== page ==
the history of flash photography
I love old magazines. Especially old photo magazines and pamphlets. “How to” and “about” pamphlets are interesting to me, even more so if the subject matter is photography. My favorites are from the 50s. Many times the content reminds me that not all that much has changed about the best way of taking good photos. Even digital technology hasn’t changed these best ways very much.
Sometime in college I obtained a lot of old photography publications. They ranged from mens magazines from the late 50s and early 60s to photo annuals and how-to pamphlets. The pamphlet from Flambeau to Futuramic .. the history of flash photography is one of my favorites in my small collection. Besides telling the history of flash in hokey 50s jargon it also has great retro (to us now) illustrations.
This publication came from Honeywell, an early maker of the modern flash gun. Honeywell handle flash units were a standard throughout the sixties and can often be seen on the silver screen whenever a photographer was portrayed.
The earliest flash gun was a modified flambeau. The flambeau was a giant wick with a handle and could light up a large space. It was often used to photograph large groups of people. It was very flammable and often caused fires and damage if misused. From the flambeau, the blow gun evolved. It was a handle that contained magnesium powder. Kerosene or alcohol was poured in the pan and lit. The photographer would blow into a tube which propelled the powder through the flame making a brilliant plume-like flash. This also ended up with firetrucks.
There is more history of the evolution of flash photography, equipment-wise, in this tome which I will cover in future posts. It brings the reader up to date to the modern age of 1959.
It’s pretty amusing.
They are coming back. Those dramatic clouds of Spring and Summer. The ones before and after torrential weather. The ones that billow around the edges of storms.
Clouds have been a popular subject matter for as long as artists painted and since photography began. Social media has also given cloud photos a viral platform. I follow Clouds 365 Project on Facebook.
Clouds as a subject caught my interest from the time when I bought my first 35mm SLR. Sunsets, moon-lit clouds, stormy clouds were the first obvious attractions. But they were always the background to something else in my images. Rarely a subject by themselves.
It wasn’t till I bought my first digital camera that I started to look at cloud formations alone as a subject. I started to see the formations as a form of landscape photography – with no land.
Photoshop was available to me long before I got my first digital camera but now the combination of the two tools opened new doors for creativity and ability to work with cloud images.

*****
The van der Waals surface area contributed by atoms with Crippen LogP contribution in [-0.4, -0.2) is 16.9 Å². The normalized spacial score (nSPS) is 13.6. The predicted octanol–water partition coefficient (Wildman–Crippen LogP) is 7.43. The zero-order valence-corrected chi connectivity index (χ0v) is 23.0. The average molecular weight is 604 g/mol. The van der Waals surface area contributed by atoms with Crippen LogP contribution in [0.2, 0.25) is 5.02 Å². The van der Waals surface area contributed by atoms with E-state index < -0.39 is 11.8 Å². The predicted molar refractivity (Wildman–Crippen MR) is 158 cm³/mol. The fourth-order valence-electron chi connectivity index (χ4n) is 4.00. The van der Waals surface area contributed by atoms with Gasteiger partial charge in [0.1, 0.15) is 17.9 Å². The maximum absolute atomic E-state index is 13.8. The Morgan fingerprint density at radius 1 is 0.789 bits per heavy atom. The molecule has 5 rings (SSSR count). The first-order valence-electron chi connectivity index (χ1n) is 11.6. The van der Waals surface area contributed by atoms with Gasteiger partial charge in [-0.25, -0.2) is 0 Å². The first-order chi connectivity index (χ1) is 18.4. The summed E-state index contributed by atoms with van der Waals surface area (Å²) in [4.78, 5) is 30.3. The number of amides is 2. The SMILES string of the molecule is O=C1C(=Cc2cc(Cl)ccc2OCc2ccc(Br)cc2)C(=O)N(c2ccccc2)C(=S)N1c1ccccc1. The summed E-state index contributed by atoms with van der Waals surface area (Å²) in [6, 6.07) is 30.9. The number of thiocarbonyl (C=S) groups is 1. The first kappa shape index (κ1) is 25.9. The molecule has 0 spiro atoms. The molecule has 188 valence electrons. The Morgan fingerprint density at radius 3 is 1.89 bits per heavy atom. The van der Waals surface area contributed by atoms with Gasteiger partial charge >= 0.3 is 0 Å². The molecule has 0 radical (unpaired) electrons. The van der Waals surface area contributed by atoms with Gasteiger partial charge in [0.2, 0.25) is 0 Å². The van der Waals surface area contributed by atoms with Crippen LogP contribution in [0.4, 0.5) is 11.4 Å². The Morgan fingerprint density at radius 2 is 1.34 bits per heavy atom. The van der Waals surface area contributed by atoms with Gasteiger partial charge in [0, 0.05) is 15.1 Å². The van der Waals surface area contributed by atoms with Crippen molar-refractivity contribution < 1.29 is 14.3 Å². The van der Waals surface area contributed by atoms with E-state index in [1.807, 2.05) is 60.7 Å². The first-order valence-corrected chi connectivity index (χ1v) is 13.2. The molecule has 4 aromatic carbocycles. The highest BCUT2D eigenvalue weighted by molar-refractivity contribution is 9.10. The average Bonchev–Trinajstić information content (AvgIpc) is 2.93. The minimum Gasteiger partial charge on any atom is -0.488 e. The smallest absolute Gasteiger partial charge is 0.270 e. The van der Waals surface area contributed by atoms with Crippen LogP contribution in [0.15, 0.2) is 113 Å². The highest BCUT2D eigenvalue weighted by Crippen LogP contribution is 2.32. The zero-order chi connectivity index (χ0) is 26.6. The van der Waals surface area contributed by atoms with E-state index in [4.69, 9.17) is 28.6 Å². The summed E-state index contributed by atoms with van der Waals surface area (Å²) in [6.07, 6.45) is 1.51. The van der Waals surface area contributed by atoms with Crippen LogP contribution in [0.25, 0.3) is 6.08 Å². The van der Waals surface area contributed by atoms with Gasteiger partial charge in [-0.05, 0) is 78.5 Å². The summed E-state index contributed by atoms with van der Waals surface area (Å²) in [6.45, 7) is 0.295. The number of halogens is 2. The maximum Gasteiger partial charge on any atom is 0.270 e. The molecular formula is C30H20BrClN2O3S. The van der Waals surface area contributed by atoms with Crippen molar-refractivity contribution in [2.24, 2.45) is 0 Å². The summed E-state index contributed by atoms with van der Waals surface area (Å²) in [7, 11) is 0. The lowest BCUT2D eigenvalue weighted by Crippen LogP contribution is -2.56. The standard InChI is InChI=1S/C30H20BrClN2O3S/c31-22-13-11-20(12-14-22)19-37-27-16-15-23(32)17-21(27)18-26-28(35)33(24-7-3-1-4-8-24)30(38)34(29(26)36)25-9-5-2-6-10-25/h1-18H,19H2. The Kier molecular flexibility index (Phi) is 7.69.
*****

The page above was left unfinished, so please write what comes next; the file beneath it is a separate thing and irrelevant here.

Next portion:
The great thing about photographing clouds is you don’t have to travel anywhere exotic to find interesting opportunities. Anyone can photograph clouds from their back yard.
About this Image
This formation happened where I live and was on the periphery of a storm happening North of my location. The sun was setting and hit the atmosphere and clouds with a brilliant orange. This image required very little photoshop work.
This photo is from my pre-digital days. I was driving home one evening and I saw a most spectacular March sunset over Diamond Lake. Because this lake is near my house I could quickly get home, load my camera with Ektachrome and have time to get a 12-exposure roll’s worth of the scene.
One of the things I like about this image is how one can get lost in the lacy intricacies of the branches.
I made this image using a Pentax 6×7, a tripod and Ektachrome 200 film. I metered for the brightest part of the sunset and opened up 1/2 stop.
The Richfield History Center offers a glimpse into the past at Christmas time. This year a gallery was transformed into a living room and kitchen vignette from 1954, all decked out for Christmas. It is the follow up from last year’s 1977 exhibit. The exhibit consists of center-owned pieces and 20 borrowed items from Richfield resident and avid collector, Gary Anderson. He was 10 years old in 1954 and recalls that year to be his apex Christmas experience.
The exhibit is 15’ x 15’ featuring an aluminum Christmas tree, metal doll house, Prince Valiant castle and knights set, living room bowling game, Holiday knick-knacks and bric-a-brac, period furniture, clothes washer with wringer, wooden snow sled, 8mm movie camera and projector, refrigerator, Christmas cards and more.
On a video screen were television programs radio clips and television commercials from 1954. I saw two cigarette commercials with Santa wishing everyone a Merry Christmas and Happy Smoking!
The year marks an iconic time for Richfield. “The suburbs were going up and it was the modern thing to do to move here, where a family with young kids could afford to have a house and a yard,” said Jodi Larson, director of the History Center. (ref.– Star Tribune)
The Richfield Historical Society was formed in 1967 to preserve and share the Bartholomew House, the first house in Richfield. In 2005, this historic Richfield house was joined by the History Center. The exhibit runs through Jan 5.
More information about the exhibit and hours can be found at http://www.richfieldhistory.org/
A more detailed article can be found at http://www.startribune.com/local/west/183601881.html?refer=y